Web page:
Wednesday, December 1, 2010


National Novel Fail Month. That's what I participated in this year.

Blarg. I didn't win NaNoWriMo. I ended at about 26K which is just over half of the goal. Eek. I think my main problem was that I finished the draft at 26K on 11/19. It was short. It was crappy. Some scenes were written hastily with shorthand and abbreviations, some were written in a sentence with the intent to write the whole scene out later. The last chapter/epilogue, in its entirety, is this:

"At a party or something with friends. What happened to the family? Still learning, getting better at managing. Ends with lots of potential."

Like, seriously? That's the entire final chapter?

First of all-- "Ends with lots of potential"? WTF kinda crap ending is that? And how about "At a party or something with friends." There's some brilliant scene settage. I smell a Printz.

Anyway, looking at that last chapter brings me to the next point: How much revision is in my future. I have about 8 chapters (out of 40) that are "written" like the final chapter. A few words and the general purpose of the chapter, but nothing more. Of the remaining 32, about 12 are filled with tips on how to "fill out the scene later" and helpful notes like "[Cassie joins the table and says something clever]".

Half of the chapters are still okay story wise, but since they were written in a rush and many things have changed as I've gone along, they still need rewriting. Like, one of my characters has a supernatural power, and I decided halfway through that using the power should have some kind of retribution. So for the first half of the book everything is fine and dandy whenever the power is used. Then in the second half whenever the power is used the character gets horrible headaches of doom. So I need to go back, trace the appearance of the power from scene to scene, then change it so the headaches accompany the power from the beginning.

I'm all ready to get into it. I've got a four-pass revision plan and everything:

One: Go through and fix the story from the beginning; make sure all the different plots and character arcs are at least in place. This step involves writing any scenes that weren't fully written out before. It doesn't have to be good, it just has to be there so I can fix it in the next round.

Two: I'm going to print the whole thing out and go through it with a pen, fine tuning all my plots and arcs, analyzing my words, and making sure everything is good and consistent. I'm also going to spend time going through chapters one at a time and making each one shine like it's the most important scene in the book.

Three: Enter the changes from paper to computer into a new doc so every word gets some attention, do one more final read through, then send it off to betas.

Four: Revision based off of beta feedback. If significant changes were needed, resend to betas for another round. If feedback was minor, do final revision then prepare for querying.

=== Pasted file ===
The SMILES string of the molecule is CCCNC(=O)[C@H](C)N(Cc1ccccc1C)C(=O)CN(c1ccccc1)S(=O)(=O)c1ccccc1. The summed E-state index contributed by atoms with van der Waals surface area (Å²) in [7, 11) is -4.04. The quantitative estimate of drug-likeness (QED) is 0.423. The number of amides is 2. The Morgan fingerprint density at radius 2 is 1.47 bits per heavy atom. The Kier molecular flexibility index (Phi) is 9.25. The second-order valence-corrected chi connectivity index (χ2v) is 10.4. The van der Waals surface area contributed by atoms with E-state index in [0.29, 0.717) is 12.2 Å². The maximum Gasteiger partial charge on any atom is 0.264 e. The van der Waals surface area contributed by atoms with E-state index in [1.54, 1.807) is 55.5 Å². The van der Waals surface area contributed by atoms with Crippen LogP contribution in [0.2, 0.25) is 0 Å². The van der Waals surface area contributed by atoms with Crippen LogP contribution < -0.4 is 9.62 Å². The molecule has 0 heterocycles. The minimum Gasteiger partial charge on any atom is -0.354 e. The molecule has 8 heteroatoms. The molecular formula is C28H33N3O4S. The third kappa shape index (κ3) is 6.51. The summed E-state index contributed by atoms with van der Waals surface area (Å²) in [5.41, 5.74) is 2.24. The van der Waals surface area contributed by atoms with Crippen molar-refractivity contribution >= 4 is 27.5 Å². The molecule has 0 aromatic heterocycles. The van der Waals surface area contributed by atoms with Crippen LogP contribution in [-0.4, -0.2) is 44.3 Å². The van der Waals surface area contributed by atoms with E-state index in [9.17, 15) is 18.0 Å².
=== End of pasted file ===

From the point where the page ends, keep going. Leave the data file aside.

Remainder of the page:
So. That's my revision plan. I don't know how long each step will take, so I'm not sure when I'll be done, just that these are the steps I need to take. I could do it in a month or two if I were really truly dedicated, but likely I'll be done around spring. Whenever I finish, I'm hoping step one will be done as soon as possible. I really want to get ACTUAL drafts of these scenes written so I can print it. I look forward to sitting in the living room, snuggled in blankets with a hot cup of tea, a pen in my hand and my printed ms on my lap. Because right now I'm in my cold-ass office, wearing a jacket and fingerless gloves so I can still type. I reallyreallyreally want this drafting phase to be done now so I can go curl into a ball in front of the heater.

How did all of you do for NaNoWriMo? Win? Lose? Light your computer on fire?


  1. Giiirrrl,

    You'll rock those revision points. And I can't wait for you to get to #3!

    I was nodding my way through this blogpost, until I hit the sentence "...snuggled in blankets with a hot cup of tea". Tea? Did you break up with your long term boyfriend, coffee?

    PS: I didn't read this post until 50 minutes after you posted because I was WRITING. I know! Crazy!

  2. Hello, fellow non-winner. We are awesome.

    I hit the 32k at the halfway point and then didn't write any more. I wasn't stuck, I just started to hate my story so I decided we needed a break from each other.

    I did write another 9k on The Silagree. I'm hoping to keep on with that until it's done.

    I've missed your crazy emails. I expect you'll receive a few from in the near future.

    Good luck with the revisions!!

  3. I think you technically won because you particated--now you can pace yourself more with the revision process.

    Nice work Kat.

  4. I did NaNoWriMo too and I did write over 60,000 words...just not for one novel. By the time I settled on one solid idea to write about I had only written a little over 32,000 words. It's a little more than halfway done and I'm hoping I can finish it by the beginning of next year. I'm really liking your revision plan. Right now I can't even think about revisions until I finish the first draft. It seems like right now that this draft will never end. Sometime I wish novels could just write themselves. Good luck!

  5. I think if you managed to write more than half the goal, if you achieved something creative, then you may not have "won" but you certainly didn't fail.